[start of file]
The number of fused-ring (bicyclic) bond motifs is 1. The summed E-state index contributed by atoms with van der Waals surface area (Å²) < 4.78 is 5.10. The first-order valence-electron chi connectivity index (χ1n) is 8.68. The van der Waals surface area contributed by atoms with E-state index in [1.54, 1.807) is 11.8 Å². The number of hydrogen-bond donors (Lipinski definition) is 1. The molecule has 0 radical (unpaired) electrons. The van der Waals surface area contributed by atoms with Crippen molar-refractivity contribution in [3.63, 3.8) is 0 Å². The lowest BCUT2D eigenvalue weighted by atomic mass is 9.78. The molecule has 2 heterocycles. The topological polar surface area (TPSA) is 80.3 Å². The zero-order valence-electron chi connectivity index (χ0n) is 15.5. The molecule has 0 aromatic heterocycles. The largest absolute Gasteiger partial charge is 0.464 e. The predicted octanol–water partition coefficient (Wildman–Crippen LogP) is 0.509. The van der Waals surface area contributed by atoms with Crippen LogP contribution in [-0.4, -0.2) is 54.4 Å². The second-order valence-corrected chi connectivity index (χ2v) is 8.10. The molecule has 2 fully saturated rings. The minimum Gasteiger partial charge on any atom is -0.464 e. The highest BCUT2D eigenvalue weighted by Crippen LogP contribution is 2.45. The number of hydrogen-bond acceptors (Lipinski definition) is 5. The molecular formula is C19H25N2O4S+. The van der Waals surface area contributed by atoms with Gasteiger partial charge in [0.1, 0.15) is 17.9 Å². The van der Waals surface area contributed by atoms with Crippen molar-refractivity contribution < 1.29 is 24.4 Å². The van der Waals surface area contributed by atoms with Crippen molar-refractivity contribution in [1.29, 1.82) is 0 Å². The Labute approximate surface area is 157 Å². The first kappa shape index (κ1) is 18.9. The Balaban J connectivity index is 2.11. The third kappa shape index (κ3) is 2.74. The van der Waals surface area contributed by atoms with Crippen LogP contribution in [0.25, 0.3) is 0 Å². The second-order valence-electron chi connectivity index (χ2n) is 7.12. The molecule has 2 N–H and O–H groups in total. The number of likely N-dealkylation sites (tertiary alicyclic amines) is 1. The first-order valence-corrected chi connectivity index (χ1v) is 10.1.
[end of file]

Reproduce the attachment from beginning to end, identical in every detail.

The number of fused-ring (bicyclic) bond motifs is 1. The summed E-state index contributed by atoms with van der Waals surface area (Å²) < 4.78 is 5.10. The first-order valence-electron chi connectivity index (χ1n) is 8.68. The van der Waals surface area contributed by atoms with E-state index in [1.54, 1.807) is 11.8 Å². The number of hydrogen-bond donors (Lipinski definition) is 1. The molecule has 0 radical (unpaired) electrons. The van der Waals surface area contributed by atoms with Crippen molar-refractivity contribution in [3.63, 3.8) is 0 Å². The lowest BCUT2D eigenvalue weighted by atomic mass is 9.78. The molecule has 2 heterocycles. The topological polar surface area (TPSA) is 80.3 Å². The zero-order valence-electron chi connectivity index (χ0n) is 15.5. The molecule has 0 aromatic heterocycles. The largest absolute Gasteiger partial charge is 0.464 e. The predicted octanol–water partition coefficient (Wildman–Crippen LogP) is 0.509. The van der Waals surface area contributed by atoms with Crippen LogP contribution in [-0.4, -0.2) is 54.4 Å². The second-order valence-corrected chi connectivity index (χ2v) is 8.10. The molecule has 2 fully saturated rings. The minimum Gasteiger partial charge on any atom is -0.464 e. The highest BCUT2D eigenvalue weighted by Crippen LogP contribution is 2.45. The number of hydrogen-bond acceptors (Lipinski definition) is 5. The molecular formula is C19H25N2O4S+. The van der Waals surface area contributed by atoms with Gasteiger partial charge in [0.1, 0.15) is 17.9 Å². The van der Waals surface area contributed by atoms with Crippen molar-refractivity contribution < 1.29 is 24.4 Å². The van der Waals surface area contributed by atoms with Crippen molar-refractivity contribution in [1.29, 1.82) is 0 Å². The Labute approximate surface area is 157 Å². The first kappa shape index (κ1) is 18.9. The Balaban J connectivity index is 2.11. The third kappa shape index (κ3) is 2.74. The van der Waals surface area contributed by atoms with Crippen LogP contribution in [0.25, 0.3) is 0 Å². The second-order valence-electron chi connectivity index (χ2n) is 7.12. The molecule has 2 N–H and O–H groups in total. The number of likely N-dealkylation sites (tertiary alicyclic amines) is 1. The first-order valence-corrected chi connectivity index (χ1v) is 10.1.